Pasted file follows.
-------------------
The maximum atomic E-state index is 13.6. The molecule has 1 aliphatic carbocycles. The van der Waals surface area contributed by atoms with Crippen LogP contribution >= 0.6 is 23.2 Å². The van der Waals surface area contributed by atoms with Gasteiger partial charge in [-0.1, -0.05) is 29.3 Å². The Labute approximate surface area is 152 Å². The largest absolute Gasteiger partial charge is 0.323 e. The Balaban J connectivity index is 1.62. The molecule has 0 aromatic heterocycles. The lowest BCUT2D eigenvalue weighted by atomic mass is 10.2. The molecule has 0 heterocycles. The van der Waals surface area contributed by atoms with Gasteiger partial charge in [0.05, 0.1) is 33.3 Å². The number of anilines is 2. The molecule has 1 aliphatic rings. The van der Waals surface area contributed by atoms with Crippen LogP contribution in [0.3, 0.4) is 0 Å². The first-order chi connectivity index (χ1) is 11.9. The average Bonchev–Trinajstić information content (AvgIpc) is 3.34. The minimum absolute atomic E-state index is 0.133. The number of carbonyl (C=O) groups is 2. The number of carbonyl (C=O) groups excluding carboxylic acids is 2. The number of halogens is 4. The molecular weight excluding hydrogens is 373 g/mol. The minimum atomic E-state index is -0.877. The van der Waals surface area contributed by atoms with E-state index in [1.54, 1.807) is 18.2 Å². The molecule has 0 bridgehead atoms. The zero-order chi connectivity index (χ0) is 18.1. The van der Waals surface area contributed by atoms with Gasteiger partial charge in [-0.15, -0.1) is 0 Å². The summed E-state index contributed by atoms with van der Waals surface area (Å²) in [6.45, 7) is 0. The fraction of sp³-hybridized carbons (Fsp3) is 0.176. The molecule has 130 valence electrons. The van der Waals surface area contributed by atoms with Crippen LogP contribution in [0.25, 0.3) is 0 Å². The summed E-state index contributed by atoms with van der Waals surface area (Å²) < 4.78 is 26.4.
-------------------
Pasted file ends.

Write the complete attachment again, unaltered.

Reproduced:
The maximum atomic E-state index is 13.6. The molecule has 1 aliphatic carbocycles. The van der Waals surface area contributed by atoms with Crippen LogP contribution >= 0.6 is 23.2 Å². The van der Waals surface area contributed by atoms with Gasteiger partial charge in [-0.1, -0.05) is 29.3 Å². The Labute approximate surface area is 152 Å². The largest absolute Gasteiger partial charge is 0.323 e. The Balaban J connectivity index is 1.62. The molecule has 0 aromatic heterocycles. The lowest BCUT2D eigenvalue weighted by atomic mass is 10.2. The molecule has 0 heterocycles. The van der Waals surface area contributed by atoms with Gasteiger partial charge in [0.05, 0.1) is 33.3 Å². The number of anilines is 2. The molecule has 1 aliphatic rings. The van der Waals surface area contributed by atoms with Crippen LogP contribution in [0.3, 0.4) is 0 Å². The first-order chi connectivity index (χ1) is 11.9. The average Bonchev–Trinajstić information content (AvgIpc) is 3.34. The minimum absolute atomic E-state index is 0.133. The number of carbonyl (C=O) groups is 2. The number of carbonyl (C=O) groups excluding carboxylic acids is 2. The number of halogens is 4. The molecular weight excluding hydrogens is 373 g/mol. The minimum atomic E-state index is -0.877. The van der Waals surface area contributed by atoms with E-state index in [1.54, 1.807) is 18.2 Å². The molecule has 0 bridgehead atoms. The zero-order chi connectivity index (χ0) is 18.1. The van der Waals surface area contributed by atoms with Gasteiger partial charge in [-0.15, -0.1) is 0 Å². The summed E-state index contributed by atoms with van der Waals surface area (Å²) in [6.45, 7) is 0. The fraction of sp³-hybridized carbons (Fsp3) is 0.176. The molecule has 130 valence electrons. The van der Waals surface area contributed by atoms with Crippen LogP contribution in [0.25, 0.3) is 0 Å². The summed E-state index contributed by atoms with van der Waals surface area (Å²) < 4.78 is 26.4.